Derin_Edala Wrote: I'm fine with both first and third, provided they're written well. They each work well in different stories.

Second is of course quite exhausting for anything longer than a short story.


I feel some authors are particularly entertaining when they tell a story in the first person, with everything being filtered through one character's perceptions and opinions. With other authors, I feel it doesn't make much difference. And sometimes a story can't be told through just one person's perspective, and it wouldn't make much sense to have dozens of characters each taking turns narrating one scene in the first person before the viewpoint flipped again. (For instance, Tolkien's "Lord of the Rings" never would have worked as a first-person narrative from start to finish, and neither would Frank Herbert's Dune.

Even before I read your comment about second person, I'd already been thinking: "Have I ever seen second-person used as 'the default' in anything longer than a short story, or one unusual scene within a much larger story that was mostly third-person narrative?" I don't think I have.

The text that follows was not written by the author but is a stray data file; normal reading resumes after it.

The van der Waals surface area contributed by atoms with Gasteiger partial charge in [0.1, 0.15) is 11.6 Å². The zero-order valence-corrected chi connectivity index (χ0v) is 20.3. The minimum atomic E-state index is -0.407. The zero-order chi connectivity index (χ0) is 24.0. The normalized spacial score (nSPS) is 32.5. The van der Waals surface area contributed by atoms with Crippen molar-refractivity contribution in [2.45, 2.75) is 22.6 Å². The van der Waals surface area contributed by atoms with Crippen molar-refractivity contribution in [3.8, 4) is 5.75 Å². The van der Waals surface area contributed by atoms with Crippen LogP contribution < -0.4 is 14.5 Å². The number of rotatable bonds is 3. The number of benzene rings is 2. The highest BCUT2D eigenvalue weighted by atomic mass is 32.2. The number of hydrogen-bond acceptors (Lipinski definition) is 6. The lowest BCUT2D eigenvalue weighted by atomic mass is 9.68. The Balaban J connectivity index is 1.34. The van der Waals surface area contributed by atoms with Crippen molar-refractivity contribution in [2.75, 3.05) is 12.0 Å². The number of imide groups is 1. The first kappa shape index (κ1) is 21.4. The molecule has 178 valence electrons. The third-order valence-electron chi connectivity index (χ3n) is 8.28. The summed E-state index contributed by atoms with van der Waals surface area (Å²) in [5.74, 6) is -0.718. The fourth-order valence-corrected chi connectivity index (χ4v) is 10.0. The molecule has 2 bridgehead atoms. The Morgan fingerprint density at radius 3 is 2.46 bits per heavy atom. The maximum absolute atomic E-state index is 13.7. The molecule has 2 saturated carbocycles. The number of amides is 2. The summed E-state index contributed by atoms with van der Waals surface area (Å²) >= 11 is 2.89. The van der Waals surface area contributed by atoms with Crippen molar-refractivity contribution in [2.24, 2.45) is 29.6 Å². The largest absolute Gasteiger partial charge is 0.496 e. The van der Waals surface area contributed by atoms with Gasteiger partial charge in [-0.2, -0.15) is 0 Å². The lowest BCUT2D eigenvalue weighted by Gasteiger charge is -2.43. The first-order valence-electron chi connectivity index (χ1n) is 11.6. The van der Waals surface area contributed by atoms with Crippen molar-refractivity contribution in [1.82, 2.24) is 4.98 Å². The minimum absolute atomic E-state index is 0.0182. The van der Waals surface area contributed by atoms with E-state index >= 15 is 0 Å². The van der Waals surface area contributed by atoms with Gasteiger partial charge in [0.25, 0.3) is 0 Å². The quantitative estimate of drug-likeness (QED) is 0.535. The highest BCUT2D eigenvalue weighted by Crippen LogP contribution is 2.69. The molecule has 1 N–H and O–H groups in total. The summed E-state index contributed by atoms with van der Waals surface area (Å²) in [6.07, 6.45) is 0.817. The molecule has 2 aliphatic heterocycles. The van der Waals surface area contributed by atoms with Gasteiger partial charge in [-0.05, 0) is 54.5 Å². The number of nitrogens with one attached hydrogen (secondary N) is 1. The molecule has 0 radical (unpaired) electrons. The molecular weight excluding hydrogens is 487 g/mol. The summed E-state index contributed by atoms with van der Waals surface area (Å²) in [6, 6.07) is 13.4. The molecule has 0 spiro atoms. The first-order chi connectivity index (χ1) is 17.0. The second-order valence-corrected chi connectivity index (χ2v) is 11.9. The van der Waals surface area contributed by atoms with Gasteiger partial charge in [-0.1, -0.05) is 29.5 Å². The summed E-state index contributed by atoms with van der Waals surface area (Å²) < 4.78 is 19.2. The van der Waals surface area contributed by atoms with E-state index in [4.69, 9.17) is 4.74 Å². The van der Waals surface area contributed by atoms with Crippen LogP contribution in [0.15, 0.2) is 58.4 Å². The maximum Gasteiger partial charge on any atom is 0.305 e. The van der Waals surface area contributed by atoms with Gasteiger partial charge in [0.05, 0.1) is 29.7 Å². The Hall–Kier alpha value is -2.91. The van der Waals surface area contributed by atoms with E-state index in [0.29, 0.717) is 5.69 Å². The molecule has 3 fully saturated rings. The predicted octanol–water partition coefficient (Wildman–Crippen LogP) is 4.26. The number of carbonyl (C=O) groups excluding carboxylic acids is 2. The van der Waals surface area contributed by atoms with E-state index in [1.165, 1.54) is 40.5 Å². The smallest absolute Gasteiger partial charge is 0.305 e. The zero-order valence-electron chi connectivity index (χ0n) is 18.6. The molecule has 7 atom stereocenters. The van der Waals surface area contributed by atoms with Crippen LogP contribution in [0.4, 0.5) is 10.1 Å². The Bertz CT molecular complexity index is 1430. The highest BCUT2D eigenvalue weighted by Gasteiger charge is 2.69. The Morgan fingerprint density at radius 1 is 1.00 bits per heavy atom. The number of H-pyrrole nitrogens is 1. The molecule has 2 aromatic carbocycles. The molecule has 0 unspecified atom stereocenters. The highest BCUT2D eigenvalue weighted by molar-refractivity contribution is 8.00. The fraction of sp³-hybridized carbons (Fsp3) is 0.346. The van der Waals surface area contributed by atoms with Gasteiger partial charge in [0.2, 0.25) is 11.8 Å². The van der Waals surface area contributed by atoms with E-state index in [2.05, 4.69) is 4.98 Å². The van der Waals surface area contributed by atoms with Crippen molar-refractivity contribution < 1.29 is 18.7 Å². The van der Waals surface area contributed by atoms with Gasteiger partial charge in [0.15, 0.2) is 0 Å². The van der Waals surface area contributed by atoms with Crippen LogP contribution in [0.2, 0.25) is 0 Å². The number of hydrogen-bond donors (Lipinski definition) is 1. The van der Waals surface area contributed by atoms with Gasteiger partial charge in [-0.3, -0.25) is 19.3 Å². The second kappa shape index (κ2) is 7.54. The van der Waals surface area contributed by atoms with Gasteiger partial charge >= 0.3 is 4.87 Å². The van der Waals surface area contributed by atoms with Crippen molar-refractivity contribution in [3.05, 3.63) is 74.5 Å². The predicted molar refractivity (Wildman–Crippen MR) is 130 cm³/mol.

In other words, if anyone has ever written a novel-length story that really works hard at using "second person narration" as the default, I don't remember ever reading it. Can anyone provide an example?


I don't believe I've read a published book that was 2nd person that wasn't a choose your own adventure. 

However it is popular in (character)X Reader fanfiction. And there is some genuinely good (in my eyes) 2nd person stuff out there. It could never be published and a majority if it is R rated. Hell I've even read a fairly long story once (it was like 25+ chapters last time I read it) and I loved it, the author did a very good job world building but It WAS fanfic so it'll never be published.

It isn't a POV that Lends to longer-term stories for sure, though. And I would be very interested in seeing if there are any good long 2nd person stories out there.

Re: What is your favorite POV?

#13

Lorendiac Wrote:
Derin_Edala Wrote: I'm fine with both first and third, provided they're written well. They each work well in different stories.

Second is of course quite exhausting for anything longer than a short story.